Ever hear about the stereotypical “P.K.” (Preacher’s Kid)? You know, about how your typical P.K. is a real terror, a wild cannon, a real “prodigal son”? Well, setting aside the fact that lots of P.K.’s are fine Christians not deserving of that stereotype, let’s concede that there are some P.K.’s out there who are some real horror stories.
Oh, and what about the stories we’ve all heard about the preacher who has an affair, usually with a woman he’s counseling? Or the stories of the preacher’s wife who gives into the temptations and flirtations of that nice man she works with and starts an affair with him? Or how the marriages of some preachers dissolve into divorce regardless of whether adultery was involved?
Granted, who knows all of the factors that lead into these sad states of affairs? However, more times than not there’s one factor that keeps on popping up in each of these scenarios, preachers. One underlying reason behind the prodigal P.K.’s, the affairs with the sisters in the church, the unfaithfulness of wives, and the breaking up of marriages. You know what it is.
The preacher allowed himself to spend too much time away from his family by spending too much time in the work of the church. He took on too much responsibility at church, some of it biblically legitimate but more of it illegitimate due to trying to please everyone, and so he wasn’t there to “live with his wife” and “bring his children up in the discipline and instruction of the Lord” as God wanted him to. He tried to save the world and help the church all by himself and lost his family in the process…and by doing so he ended up hurting the church and not doing a thing to save the world anyway, because saving the world is not his job (it’s God’s) and helping the church is something that he can’t do by himself (God doesn’t want him to do by himself anyway).
This brings us back to the necessity of balance, preachers. You have to have balance. You have to realize that God wants you to be a family man in addition to a preacher. You have to realize that even as a preacher God wants you to not do it all by yourself, but rather set the example and equip others in the church to join in the work themselves.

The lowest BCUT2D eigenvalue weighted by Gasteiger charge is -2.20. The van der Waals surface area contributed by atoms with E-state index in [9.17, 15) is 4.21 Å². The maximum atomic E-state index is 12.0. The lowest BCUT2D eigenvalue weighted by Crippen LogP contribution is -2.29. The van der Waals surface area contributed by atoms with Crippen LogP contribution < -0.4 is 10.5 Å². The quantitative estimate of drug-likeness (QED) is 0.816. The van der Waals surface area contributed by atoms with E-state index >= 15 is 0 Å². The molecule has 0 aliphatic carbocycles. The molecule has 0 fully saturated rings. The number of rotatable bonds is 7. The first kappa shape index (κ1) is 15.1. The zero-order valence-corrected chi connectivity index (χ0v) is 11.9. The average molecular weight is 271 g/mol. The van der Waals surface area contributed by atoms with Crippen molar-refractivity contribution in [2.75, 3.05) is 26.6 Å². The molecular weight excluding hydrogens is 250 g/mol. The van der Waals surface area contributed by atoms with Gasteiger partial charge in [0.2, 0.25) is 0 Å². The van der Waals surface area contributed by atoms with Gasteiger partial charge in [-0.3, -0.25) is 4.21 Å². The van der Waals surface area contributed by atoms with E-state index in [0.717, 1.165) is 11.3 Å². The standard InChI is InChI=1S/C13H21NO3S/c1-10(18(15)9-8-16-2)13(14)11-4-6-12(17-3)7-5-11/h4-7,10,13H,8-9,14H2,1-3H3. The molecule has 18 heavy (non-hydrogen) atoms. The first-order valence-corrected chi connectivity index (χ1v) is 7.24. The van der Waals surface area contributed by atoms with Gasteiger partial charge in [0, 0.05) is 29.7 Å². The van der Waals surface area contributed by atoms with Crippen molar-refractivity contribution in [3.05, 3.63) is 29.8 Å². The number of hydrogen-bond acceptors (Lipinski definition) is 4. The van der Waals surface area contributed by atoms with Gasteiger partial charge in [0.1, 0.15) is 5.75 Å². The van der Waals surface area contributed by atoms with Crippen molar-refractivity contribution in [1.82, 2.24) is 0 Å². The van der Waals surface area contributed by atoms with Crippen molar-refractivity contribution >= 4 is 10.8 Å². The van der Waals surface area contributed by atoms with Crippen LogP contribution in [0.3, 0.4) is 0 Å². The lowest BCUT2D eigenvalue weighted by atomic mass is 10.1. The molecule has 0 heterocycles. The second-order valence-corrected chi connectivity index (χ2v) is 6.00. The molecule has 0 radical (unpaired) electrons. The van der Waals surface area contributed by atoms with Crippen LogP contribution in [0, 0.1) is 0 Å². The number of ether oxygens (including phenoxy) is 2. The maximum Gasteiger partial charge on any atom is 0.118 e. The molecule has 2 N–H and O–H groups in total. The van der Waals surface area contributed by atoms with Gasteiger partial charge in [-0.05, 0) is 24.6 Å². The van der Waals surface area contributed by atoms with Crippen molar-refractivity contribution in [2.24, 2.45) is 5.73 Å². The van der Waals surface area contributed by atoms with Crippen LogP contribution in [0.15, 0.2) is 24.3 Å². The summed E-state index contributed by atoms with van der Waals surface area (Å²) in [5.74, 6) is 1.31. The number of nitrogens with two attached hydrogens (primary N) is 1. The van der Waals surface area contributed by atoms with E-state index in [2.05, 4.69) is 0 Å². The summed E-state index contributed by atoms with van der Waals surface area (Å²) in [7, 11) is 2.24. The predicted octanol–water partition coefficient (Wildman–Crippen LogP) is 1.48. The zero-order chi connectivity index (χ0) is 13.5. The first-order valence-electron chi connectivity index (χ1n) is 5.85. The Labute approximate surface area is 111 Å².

So you have to balance your time and your priorities.
You have to decide that every day you are going to spend time…QUALITY TIME…with your family, being the spiritual leader in the home.
You have to decide that on most days you’re going to spend time…QUALITY TIME…in the Word and prayer as you prepare lessons and sermons, and other time…QUALITY TIME…in looking for lost souls to teach.
You have to decide that you’re going to take at least one day per week to spend time…QUALITY TIME…in relaxation and recreation with your family, your friends, and even by yourself at times. Why? The purpose of “recreation” is to “re-create,” i.e., re-charge. Before you go off talking about how that’s a waste of time and lazy, remember that Jesus did it (Mark 6:30-32) and the Bible teaches that there is a time for everything (Eccl. 3:1ff). God knows better than you. Don’t burn out. Take some time to re-charge.
You have to decide that you’re going to set aside some time per month…QUALITY TIME…in setting the proper example to Christians by not only visiting the sick and being involved in various church works, but more importantly equipping other saints to join you in those same works for their spiritual benefit and yours, and so that the church will grow as it should.
Balance. That’s the key, preachers. You have to have balance. Examine yourselves (2 Cor. 13:5), and re-arrange what needs to be re-arranged. Let go of what you’re doing that isn’t BIBLICALLY required, and put more focus onto what God DOES require of you.
It’s a constant challenge, but it’s a challenge worth taking on. Your soul is worth it. Your family’s souls are worth it. The souls of the brethren are worth it. The souls of the lost are worth it. The church for which Jesus died is worth it.
What did you say, Jesus?
These you ought to have done, without neglecting the others. (Matt. 23:23b)
Print that out and put it where you can see it everyday, preachers.